Pitch Raise

Pitch Raise

Pitch Raise explanation

A Pitch Raise is a kind of ‘pre-tuning’ that will bring the pitch of a piano up further than it needs to be, in order to allow it to fall back within the correct range for a subsequent fine tune.

If a piano is more than 5 cents off of desired pitch (the distance from one piano key to the next is “100 cents”), the string's metal “memory” will cause it to move back toward it's original pitch very soon. This will result in a piano sounding “out of tune” again.

To minimize the number of times one must tune the piano, a measured over pull pre-tuning will get it to fall back closer to the desired pitch. This is called a Pitch Raise.
If a piano is more than 20 cents off before this Pitch Raise-Tune, it will also need another tuning in about 6 months because the strings are stretching and finding their equilibrium again.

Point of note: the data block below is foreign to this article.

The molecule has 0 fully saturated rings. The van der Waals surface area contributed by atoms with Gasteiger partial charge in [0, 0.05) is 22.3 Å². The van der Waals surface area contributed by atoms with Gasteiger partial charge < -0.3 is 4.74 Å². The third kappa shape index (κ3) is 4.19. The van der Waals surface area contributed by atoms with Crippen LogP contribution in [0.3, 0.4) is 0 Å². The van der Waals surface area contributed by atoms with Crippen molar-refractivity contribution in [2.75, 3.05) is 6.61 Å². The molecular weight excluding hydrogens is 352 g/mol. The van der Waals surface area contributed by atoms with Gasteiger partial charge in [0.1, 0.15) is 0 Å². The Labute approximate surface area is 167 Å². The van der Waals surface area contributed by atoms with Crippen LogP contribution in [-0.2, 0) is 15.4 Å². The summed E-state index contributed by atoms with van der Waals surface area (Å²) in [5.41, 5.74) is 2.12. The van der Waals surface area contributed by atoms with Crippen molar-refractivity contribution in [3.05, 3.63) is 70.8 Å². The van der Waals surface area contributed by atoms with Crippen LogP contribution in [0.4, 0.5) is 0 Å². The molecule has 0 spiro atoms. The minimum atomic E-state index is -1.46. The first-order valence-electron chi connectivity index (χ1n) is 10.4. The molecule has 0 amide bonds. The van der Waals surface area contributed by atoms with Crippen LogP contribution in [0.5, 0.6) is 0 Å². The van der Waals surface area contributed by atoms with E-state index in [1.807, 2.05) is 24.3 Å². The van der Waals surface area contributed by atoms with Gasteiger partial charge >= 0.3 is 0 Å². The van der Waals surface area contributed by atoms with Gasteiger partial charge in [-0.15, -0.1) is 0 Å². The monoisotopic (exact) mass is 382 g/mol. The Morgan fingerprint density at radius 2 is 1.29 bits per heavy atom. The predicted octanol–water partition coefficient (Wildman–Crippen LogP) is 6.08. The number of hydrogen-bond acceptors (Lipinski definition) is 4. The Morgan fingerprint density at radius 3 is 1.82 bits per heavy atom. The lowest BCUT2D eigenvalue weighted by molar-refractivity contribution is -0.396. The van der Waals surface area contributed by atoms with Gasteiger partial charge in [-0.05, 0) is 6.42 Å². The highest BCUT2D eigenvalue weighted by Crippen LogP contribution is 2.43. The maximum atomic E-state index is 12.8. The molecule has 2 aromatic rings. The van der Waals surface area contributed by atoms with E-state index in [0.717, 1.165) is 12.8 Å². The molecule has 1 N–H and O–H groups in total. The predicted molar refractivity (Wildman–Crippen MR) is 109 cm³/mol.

If a piano is more than 50 cents out, this second tuning will most likely need to be done sooner than 6 months. After that next tuning, the piano’s tune should be stable for its usual schedule of tuning.

The metal wires, referred to as "strings", will be adjusting to their new tension and will need to become flexible again at the new nodes of vibration at that pitch. This is one reason that keeping a piano in tune helps it sound sweeter. 

A Pitch Raise can be done on a piano and then a fine tune in the same service call. I typically schedule a 2-hour time slot for a Pitch Raise/Tune.

On some very old pianos with brittle strings, an “over pull” will be more than it can handle without a string breaking. On these, we recommend a special series of tunings. We will discuss these as the need arises.

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